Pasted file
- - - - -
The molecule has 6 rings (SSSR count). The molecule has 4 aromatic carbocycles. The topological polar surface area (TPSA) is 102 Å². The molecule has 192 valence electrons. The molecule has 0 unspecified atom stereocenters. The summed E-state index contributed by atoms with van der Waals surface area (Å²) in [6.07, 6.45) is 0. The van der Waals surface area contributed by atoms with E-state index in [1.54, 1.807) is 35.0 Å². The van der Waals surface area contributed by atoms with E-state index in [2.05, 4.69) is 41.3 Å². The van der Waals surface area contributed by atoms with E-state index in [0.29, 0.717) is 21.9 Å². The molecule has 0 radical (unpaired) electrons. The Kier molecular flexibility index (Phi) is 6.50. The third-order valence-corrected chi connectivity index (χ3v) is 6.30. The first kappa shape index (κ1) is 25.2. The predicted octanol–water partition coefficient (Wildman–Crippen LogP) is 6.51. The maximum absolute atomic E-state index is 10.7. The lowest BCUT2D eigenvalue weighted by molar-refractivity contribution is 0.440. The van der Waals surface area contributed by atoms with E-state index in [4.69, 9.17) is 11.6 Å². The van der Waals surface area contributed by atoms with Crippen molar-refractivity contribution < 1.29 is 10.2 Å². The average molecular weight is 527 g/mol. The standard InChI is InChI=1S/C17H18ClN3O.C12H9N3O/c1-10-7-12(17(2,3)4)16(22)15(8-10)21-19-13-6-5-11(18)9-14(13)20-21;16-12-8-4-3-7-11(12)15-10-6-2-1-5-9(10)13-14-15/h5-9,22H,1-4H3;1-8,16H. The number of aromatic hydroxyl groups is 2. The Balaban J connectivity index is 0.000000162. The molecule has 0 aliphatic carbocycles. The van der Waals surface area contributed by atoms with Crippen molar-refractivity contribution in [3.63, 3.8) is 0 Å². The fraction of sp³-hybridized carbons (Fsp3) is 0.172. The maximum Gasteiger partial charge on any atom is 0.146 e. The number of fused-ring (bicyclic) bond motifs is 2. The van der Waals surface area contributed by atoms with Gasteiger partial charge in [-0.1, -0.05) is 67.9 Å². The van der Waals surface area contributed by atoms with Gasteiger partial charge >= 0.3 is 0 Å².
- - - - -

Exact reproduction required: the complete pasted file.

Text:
The molecule has 6 rings (SSSR count). The molecule has 4 aromatic carbocycles. The topological polar surface area (TPSA) is 102 Å². The molecule has 192 valence electrons. The molecule has 0 unspecified atom stereocenters. The summed E-state index contributed by atoms with van der Waals surface area (Å²) in [6.07, 6.45) is 0. The van der Waals surface area contributed by atoms with E-state index in [1.54, 1.807) is 35.0 Å². The van der Waals surface area contributed by atoms with E-state index in [2.05, 4.69) is 41.3 Å². The van der Waals surface area contributed by atoms with E-state index in [0.29, 0.717) is 21.9 Å². The molecule has 0 radical (unpaired) electrons. The Kier molecular flexibility index (Phi) is 6.50. The third-order valence-corrected chi connectivity index (χ3v) is 6.30. The first kappa shape index (κ1) is 25.2. The predicted octanol–water partition coefficient (Wildman–Crippen LogP) is 6.51. The maximum absolute atomic E-state index is 10.7. The lowest BCUT2D eigenvalue weighted by molar-refractivity contribution is 0.440. The van der Waals surface area contributed by atoms with E-state index in [4.69, 9.17) is 11.6 Å². The van der Waals surface area contributed by atoms with Crippen molar-refractivity contribution < 1.29 is 10.2 Å². The average molecular weight is 527 g/mol. The standard InChI is InChI=1S/C17H18ClN3O.C12H9N3O/c1-10-7-12(17(2,3)4)16(22)15(8-10)21-19-13-6-5-11(18)9-14(13)20-21;16-12-8-4-3-7-11(12)15-10-6-2-1-5-9(10)13-14-15/h5-9,22H,1-4H3;1-8,16H. The number of aromatic hydroxyl groups is 2. The Balaban J connectivity index is 0.000000162. The molecule has 0 aliphatic carbocycles. The van der Waals surface area contributed by atoms with Crippen molar-refractivity contribution in [3.63, 3.8) is 0 Å². The fraction of sp³-hybridized carbons (Fsp3) is 0.172. The maximum Gasteiger partial charge on any atom is 0.146 e. The number of fused-ring (bicyclic) bond motifs is 2. The van der Waals surface area contributed by atoms with Gasteiger partial charge in [-0.1, -0.05) is 67.9 Å². The van der Waals surface area contributed by atoms with Gasteiger partial charge >= 0.3 is 0 Å².